While there is a great deal of literature written about minorities attending predominantly white institutions, there is very little information from the perspective of those studying at a graduate-level; this study seeks to add to that literature. The purpose of this study is to assess The School for International Training’s (SIT) espoused values and the values-in-use with regard to racial and ethnic diversity. Using academic years 2000-2001 thru 2005-2006, the population of US domestic Black students was chosen to illuminate those values. The study used an interpretive research approach to explore the perceptions and experiences of eleven US domestic Black students at SIT. Data was collected using primarily telephone and in-person semi-structured interviews of current and former students and the observations and experiences of the researcher.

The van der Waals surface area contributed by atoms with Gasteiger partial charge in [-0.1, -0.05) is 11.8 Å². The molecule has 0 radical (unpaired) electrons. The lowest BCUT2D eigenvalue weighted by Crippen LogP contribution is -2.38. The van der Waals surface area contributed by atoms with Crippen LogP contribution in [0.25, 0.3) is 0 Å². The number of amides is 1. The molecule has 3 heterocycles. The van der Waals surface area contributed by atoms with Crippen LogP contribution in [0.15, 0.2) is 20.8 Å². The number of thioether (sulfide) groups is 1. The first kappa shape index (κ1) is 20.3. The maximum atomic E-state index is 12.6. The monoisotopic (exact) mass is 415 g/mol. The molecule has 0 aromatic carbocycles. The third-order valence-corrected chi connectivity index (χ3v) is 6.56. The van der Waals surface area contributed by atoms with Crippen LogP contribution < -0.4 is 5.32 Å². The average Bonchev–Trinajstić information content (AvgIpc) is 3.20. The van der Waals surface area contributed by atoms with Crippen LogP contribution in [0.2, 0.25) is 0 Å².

The research concluded that students who are drawn to SIT are operating under the assumption that what is espoused in the mission is occurring on campus. SIT’s mission is to prepare students to be interculturally effective leaders, professionals, and citizens. However, the reality for many of the US domestic Black students is that they found themselves in situations inside and outside the classroom where they felt isolated, silenced, and marginalized.

The findings of the research maintain that there is a greater need for student support systems and culturally competent mentors on campus. Faculty and staff are an invaluable part of affording students the support needed, as they provide familiarity and continuity.


Education | Inequality and Stratification